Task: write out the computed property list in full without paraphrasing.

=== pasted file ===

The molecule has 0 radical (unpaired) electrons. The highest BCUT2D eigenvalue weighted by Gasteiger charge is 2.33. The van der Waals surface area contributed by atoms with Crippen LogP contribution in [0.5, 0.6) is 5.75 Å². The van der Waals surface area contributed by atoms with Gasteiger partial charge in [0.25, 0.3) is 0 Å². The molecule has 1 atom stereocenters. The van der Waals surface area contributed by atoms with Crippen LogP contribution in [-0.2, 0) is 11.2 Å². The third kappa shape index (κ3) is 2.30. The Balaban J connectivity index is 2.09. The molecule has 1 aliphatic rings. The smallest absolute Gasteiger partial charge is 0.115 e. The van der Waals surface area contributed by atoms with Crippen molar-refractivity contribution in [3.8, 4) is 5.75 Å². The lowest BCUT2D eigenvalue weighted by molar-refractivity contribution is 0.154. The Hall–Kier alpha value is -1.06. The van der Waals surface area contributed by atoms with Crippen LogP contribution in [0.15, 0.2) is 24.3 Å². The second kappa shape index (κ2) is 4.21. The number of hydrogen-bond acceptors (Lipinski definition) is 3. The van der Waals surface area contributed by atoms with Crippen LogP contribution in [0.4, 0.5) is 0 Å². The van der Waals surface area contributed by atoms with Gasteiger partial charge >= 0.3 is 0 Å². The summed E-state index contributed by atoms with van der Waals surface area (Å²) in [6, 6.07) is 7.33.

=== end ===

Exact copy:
The molecule has 0 radical (unpaired) electrons. The highest BCUT2D eigenvalue weighted by Gasteiger charge is 2.33. The van der Waals surface area contributed by atoms with Crippen LogP contribution in [0.5, 0.6) is 5.75 Å². The van der Waals surface area contributed by atoms with Gasteiger partial charge in [0.25, 0.3) is 0 Å². The molecule has 1 atom stereocenters. The van der Waals surface area contributed by atoms with Crippen LogP contribution in [-0.2, 0) is 11.2 Å². The third kappa shape index (κ3) is 2.30. The Balaban J connectivity index is 2.09. The molecule has 1 aliphatic rings. The smallest absolute Gasteiger partial charge is 0.115 e. The van der Waals surface area contributed by atoms with Crippen molar-refractivity contribution in [3.8, 4) is 5.75 Å². The lowest BCUT2D eigenvalue weighted by molar-refractivity contribution is 0.154. The Hall–Kier alpha value is -1.06. The van der Waals surface area contributed by atoms with Crippen LogP contribution in [0.15, 0.2) is 24.3 Å². The second kappa shape index (κ2) is 4.21. The number of hydrogen-bond acceptors (Lipinski definition) is 3. The van der Waals surface area contributed by atoms with Crippen LogP contribution in [0.4, 0.5) is 0 Å². The van der Waals surface area contributed by atoms with Gasteiger partial charge >= 0.3 is 0 Å². The summed E-state index contributed by atoms with van der Waals surface area (Å²) in [6, 6.07) is 7.33.